Think for a minute about the people who attract you most. You want to spend time with them, listen to what they have to say. If they are academics, you want to read what they have written, go listen to their talks, even take their courses. In the particular context of this book, I am thinking of academics in the various disciplines associated with management, but you could be thinking of people in any field or from your personal life – or any number of academics whose stories I did not have room to include.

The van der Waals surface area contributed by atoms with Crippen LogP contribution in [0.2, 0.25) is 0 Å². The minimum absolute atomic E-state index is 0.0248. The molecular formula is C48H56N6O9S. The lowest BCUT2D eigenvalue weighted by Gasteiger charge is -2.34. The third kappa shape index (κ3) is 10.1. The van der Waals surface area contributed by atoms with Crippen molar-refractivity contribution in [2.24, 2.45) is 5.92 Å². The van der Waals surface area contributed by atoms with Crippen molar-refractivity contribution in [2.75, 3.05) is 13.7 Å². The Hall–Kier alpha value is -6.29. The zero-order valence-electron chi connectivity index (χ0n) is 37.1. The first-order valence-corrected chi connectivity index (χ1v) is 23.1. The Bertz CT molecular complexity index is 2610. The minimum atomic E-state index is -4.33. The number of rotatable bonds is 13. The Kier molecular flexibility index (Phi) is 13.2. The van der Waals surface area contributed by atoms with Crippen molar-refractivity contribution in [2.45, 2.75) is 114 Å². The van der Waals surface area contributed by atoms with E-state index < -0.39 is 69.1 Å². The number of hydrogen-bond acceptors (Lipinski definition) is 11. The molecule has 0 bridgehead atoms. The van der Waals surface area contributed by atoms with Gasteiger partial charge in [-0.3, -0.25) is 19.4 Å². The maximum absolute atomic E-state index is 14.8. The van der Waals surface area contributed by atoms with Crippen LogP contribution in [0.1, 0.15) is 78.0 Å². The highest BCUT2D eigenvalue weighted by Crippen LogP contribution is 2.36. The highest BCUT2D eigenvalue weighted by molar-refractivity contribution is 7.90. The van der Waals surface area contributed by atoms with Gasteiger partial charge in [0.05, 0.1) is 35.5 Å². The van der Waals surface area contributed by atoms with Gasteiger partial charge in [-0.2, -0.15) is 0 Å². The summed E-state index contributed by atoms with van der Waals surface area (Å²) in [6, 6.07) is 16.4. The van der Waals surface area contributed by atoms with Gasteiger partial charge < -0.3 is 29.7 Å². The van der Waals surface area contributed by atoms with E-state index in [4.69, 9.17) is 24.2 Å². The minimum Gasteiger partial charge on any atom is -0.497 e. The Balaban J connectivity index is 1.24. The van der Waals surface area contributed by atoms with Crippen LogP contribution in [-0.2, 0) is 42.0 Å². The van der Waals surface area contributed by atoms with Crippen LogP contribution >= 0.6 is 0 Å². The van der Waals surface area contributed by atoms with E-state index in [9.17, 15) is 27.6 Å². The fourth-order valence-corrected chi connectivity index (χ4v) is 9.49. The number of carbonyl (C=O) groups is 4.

These people have a light that shines out and becomes a form of what physicists might call a ‘strange attractor.’ It is a light of intellectual curiosity, a willingness to take risks, that guides them through their work and the questions they ask. It is a light that leads them to question the status quo and provide new ways of thinking or operating. It is a light that leads them to want to make the world a better place and, in the case of management academics, to do the research, thinking and theorizing, teaching, and writing that advance that desire. It is a light that enables them to see across boundaries and make connections that others have not made – and then make sense of those connections.